Why Intel Is a Great Buy
The market has treated Intel like it's a failing company over the past few years. But there's a lot of value in Intel's shares when you look at its balance sheet and upside in mobile and wearable devices.
The balance sheet matters
Intel is sitting on $17.4 billion in cash and short-term investments, compared to a $115 billion market cap. It's also paying a hefty 3.8% dividend yield to investors. Despite what some view as a disappointing year, over the past four quarters Intel has also generated $20.2 billion in operating cash flow.
Those aren't bad values for an investment to start from.
The next generation of mobile
There's no doubt that Intel has missed out on much of the mobile boom so far, leaving the revenue gains to Qualcomm and ARM Holdings .
ARM Holdings won share in mobile because of a more energy-efficient architecture, and when Apple decided to design chips in-house, ARM locked up a huge part of the market for the company. Qualcomm has been a dominant player in processors and baseband LTE modems and Qualcomm's Snapdragon is in the market-favorite Samsung Galaxy S4. Along with the iPhone, those are the two most popular smartphones on the market and the profits have gone to ARM Holdings and Qualcomm, not Intel.
Where the game could change is with Intel's next-generation chips, particularly the 14 nanometer system on a chip code-named Broadwell. Earlier this month, Intel demonstrated 30% lower power consumption than the 22 nanometer Haswell ULT chip at the same performance level. This is important because it's power consumption that has held back Intel in mobile, and these improvements make it a viable alternative to competitors. Broadwell will initially be targeted at ultrabooks and tablets, but 14 nanometer is coming to mobile as well.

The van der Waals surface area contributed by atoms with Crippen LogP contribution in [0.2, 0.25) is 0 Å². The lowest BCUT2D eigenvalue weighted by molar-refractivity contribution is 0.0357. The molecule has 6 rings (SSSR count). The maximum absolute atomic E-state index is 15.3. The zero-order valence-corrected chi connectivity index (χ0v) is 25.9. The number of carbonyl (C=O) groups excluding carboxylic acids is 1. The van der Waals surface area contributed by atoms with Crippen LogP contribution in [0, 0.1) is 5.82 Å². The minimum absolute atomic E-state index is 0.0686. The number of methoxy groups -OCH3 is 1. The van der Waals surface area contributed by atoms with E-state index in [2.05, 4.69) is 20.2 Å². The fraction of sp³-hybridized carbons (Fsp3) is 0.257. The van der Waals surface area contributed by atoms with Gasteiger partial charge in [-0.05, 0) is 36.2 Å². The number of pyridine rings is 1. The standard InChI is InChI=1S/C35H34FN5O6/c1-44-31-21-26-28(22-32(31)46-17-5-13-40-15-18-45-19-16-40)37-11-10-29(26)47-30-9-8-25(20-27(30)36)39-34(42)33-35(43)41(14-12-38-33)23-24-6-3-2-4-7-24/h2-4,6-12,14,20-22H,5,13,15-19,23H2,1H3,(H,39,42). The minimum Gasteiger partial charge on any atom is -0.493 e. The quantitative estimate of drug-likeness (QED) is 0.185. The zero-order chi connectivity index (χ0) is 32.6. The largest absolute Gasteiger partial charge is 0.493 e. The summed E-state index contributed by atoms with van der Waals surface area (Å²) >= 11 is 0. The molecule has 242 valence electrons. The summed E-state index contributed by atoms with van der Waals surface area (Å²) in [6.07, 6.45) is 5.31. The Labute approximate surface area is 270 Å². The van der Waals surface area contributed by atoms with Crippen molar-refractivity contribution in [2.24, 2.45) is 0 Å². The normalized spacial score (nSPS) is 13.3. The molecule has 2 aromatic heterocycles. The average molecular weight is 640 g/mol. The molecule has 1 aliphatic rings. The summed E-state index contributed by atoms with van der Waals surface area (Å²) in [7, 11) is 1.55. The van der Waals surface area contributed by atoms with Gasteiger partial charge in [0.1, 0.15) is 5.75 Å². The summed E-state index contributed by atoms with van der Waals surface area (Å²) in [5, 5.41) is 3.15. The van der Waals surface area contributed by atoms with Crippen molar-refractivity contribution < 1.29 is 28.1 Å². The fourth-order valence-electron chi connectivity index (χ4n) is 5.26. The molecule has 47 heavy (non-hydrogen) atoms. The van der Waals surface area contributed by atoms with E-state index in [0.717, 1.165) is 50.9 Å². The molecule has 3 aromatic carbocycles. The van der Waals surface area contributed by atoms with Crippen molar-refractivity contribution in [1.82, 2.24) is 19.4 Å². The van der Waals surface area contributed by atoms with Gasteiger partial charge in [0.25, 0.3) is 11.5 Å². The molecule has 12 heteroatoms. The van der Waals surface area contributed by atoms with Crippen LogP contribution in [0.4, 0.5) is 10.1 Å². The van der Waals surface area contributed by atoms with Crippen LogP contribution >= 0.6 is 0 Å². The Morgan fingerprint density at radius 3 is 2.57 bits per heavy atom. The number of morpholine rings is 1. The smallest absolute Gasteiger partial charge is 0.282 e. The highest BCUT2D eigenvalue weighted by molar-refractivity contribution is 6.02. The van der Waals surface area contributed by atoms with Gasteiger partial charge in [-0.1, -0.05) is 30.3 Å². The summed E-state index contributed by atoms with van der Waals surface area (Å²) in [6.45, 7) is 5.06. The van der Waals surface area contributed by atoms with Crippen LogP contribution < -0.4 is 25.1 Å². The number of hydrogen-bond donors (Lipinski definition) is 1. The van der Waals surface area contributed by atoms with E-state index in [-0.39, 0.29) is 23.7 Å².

Intel's 22 nanometer Merrifield chip will launch later this year, targeting the smartphone market and is something of a test run for Intel. The real fireworks will happen sometime in early 2015 when a 14 nanometer chip, code-named Morganfield, is due out. This will help Intel lower power consumption and could be a leap ahead of ARM Holdings in mobile. By early 2015, Intel could be a big player in mobile chips, flipping its current position.
Intel is being tested in mobile devices, winning the Samsung Galaxy Tab 3 earlier this year and already designed into many Windows 8 tablets and convertibles, as well as Chromebook devices. These are steps toward mobile, particularly on the Android and Windows side, which aren't designed internally, like Apple's chips are.
The wearable future
With a head start on the next generation of chips, Intel has eyes on dominance in wearable devices as well. The company previewed a line called Quark earlier this month and intends to use the chips in wearable devices, as well as industrial and medical applications.
Of course, this isn't a wide-open market. Qualcomm has its sights set on wearable devices as well and revealed chips this month that interact with the Internet of Things. AMD and others also have their eyes on the market, but Intel won't be left behind this time.
Intel is a great buy with growth opportunities
It's unknown just how big smartphone, tablet, and wearable markets will be for Intel, but they're all pure upside. The other good thing for investors is that revenue deterioration appears to have slowed, with the company reporting a 2% sequential rise in revenue last quarter. Intel's data center business will help stem revenue lost in PCs and give time for new markets to take off.
With shares trading at 12.4 times trailing earnings, a 3.8% dividend yield, and $17.4 billion in cash, I think this is one of the best buys on the market. The company will continue to generate cash from existing businesses, and growth in new markets could be tremendous if Intel gets them right.
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The article Why Intel Is a Great Buy originally appeared on Fool.com.Fool contributor Travis Hoium manages an account that owns shares of Intel. The Motley Fool recommends Intel. The Motley Fool owns shares of Intel and Qualcomm. Try any of our Foolish newsletter services free for 30 days. We Fools may not all hold the same opinions, but we all believe that considering a diverse range of insights makes us better investors. The Motley Fool has a disclosure policy.
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